The Hanged Man by Tom Jolly

The Hanged Man by Tom Jolly

We all think there just isn’t anything left to trust in this crazy world, nothing in which you could put in any faith. But, there’s got to be things you can rely on, things that simply will not, cannot change. Oh, yeah? – lp

Greg Harding clutched the end of his water hose with a white-knuckled death grip, his feet dangling over infinity.

Earth was a hose-length away, looming overhead like an 8000-mile-wide balloon. In the few seconds it took for him to reorient his senses, he saw his neighbor Bob with his Pekingese Darter lift off the sidewalk and fly straight up, unwilling instant astronauts. In the distance, he could see other dots, other lives, flit up into the sky, followed by shallow-rooted trees lifting majestically upward, shedding sheets of dirt as they rose.

Greg had been watering his lawn when gravity toggled. The only thing that saved him was a kink in the new hose. He’d grabbed the hose hard to give it a good shake to work the kink out, and everything shifted. The sudden dizziness caused him to double his grip, and he swung up into the sky at the end of his fifty-foot hose. His argument with his ex-wife about the cost of this particularly rugged hose passed through his mind. The damned thing still kinked up despite the cost, but it would last forever. That’s what he needed, he had told her: something that irritated him and lasted forever.

He looked up at it gratefully now, to where it was attached to a metal faucet of uncertain mechanical integrity. Did he have plastic or metal pipes? He wasn’t sure. The new lawn, rolled out last week, was starting to peel off overhead like rotting green skin. Swaths of it smacked into him as he swung at the end of his proverbial rope. The drizzling spray from the end of the hose, which was also hanging away from the Earth, fell back onto him, just to make sure he was miserable enough.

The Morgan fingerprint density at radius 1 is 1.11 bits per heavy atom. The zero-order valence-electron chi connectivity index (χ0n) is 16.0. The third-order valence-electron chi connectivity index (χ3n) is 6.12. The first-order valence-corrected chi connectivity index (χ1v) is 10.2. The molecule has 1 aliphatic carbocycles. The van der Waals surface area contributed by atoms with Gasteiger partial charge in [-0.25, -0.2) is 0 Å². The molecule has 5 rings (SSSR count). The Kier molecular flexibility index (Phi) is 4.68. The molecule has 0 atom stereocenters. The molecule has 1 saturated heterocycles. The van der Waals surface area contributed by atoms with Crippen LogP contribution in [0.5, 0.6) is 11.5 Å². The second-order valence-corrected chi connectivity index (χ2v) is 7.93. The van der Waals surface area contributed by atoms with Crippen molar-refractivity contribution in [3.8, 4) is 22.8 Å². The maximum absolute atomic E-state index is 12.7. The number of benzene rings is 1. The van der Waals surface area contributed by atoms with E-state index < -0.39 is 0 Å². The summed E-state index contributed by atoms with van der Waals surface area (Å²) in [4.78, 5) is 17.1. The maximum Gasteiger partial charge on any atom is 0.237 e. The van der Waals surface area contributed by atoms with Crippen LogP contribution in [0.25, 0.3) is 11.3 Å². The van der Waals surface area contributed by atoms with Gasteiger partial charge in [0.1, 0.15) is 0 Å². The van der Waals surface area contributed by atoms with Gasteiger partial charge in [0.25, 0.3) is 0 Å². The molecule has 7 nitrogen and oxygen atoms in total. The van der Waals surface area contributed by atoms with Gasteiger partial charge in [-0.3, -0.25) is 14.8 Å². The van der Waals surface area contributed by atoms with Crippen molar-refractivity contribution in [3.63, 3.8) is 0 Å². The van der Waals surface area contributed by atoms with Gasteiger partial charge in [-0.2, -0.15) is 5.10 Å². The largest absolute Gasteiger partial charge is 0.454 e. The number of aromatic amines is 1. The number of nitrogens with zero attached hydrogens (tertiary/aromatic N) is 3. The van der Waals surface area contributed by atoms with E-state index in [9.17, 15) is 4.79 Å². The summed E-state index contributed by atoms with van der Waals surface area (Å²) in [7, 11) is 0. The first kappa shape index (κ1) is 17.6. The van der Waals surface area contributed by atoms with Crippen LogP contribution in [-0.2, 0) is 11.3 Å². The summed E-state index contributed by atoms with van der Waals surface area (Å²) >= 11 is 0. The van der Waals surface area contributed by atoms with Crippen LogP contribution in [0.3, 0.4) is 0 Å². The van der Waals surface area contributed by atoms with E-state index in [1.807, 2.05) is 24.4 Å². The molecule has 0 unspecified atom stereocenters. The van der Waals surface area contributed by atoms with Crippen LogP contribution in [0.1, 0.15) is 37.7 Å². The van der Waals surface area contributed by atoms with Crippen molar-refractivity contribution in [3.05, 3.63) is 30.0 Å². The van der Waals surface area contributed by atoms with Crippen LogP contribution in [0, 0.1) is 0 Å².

Along with the ribbons of his escaping lawn flying past him, he could see small wooden structures, gazebos and sheds, fly up into the sky. The sound of creaking houses, straining at their lagbolts in the cement slabs, nails trying to tear away under the inverted mass of wood, groaned like tortured ghosts.

Greg swung in the breeze, the water from the hose chilling him. But the water was falling back to the Earth, while everything else — no, not quite everything — just animals? Wood? Grass and trees, biological stuff, all those things were falling up. What the hell?

Twisting around, he noticed that Andrea, from three doors down, had stopped her car just down the block. He’d had her as a student once for a basic physics course he taught at the local junior college. He could hear her screaming inside the car, even over the loud groan of the stretching houses around him. A gray haze of objects filled the air as far as he could see, including some houses that weren’t quite up to California’s earthquake code.

Earthquakes. Hah.

Andrea never wore her safety belt, despite the subtle hints Greg had provided to her about fatality statistics. She was on the roof of her car, inside, but the car remained securely on the street. People strapped down with safety belts might even still be able to drive cars. Great. Andrea continued to scream. No use trying to get her attention yet.

It had been thirty seconds since gravity changed. Greg spiraled the hose around one arm to help secure himself and tried to think.

The Giants were playing the Patriots today. Both teams…hell, the entire stadium audience, plus hot dogs, beer, vendors, popcorn, would all be falling spaceward. They’d all be dead in, what, maybe five minutes, plus or minus a bit? when the atmosphere became too thin for them to breathe, as they rose past the clouds.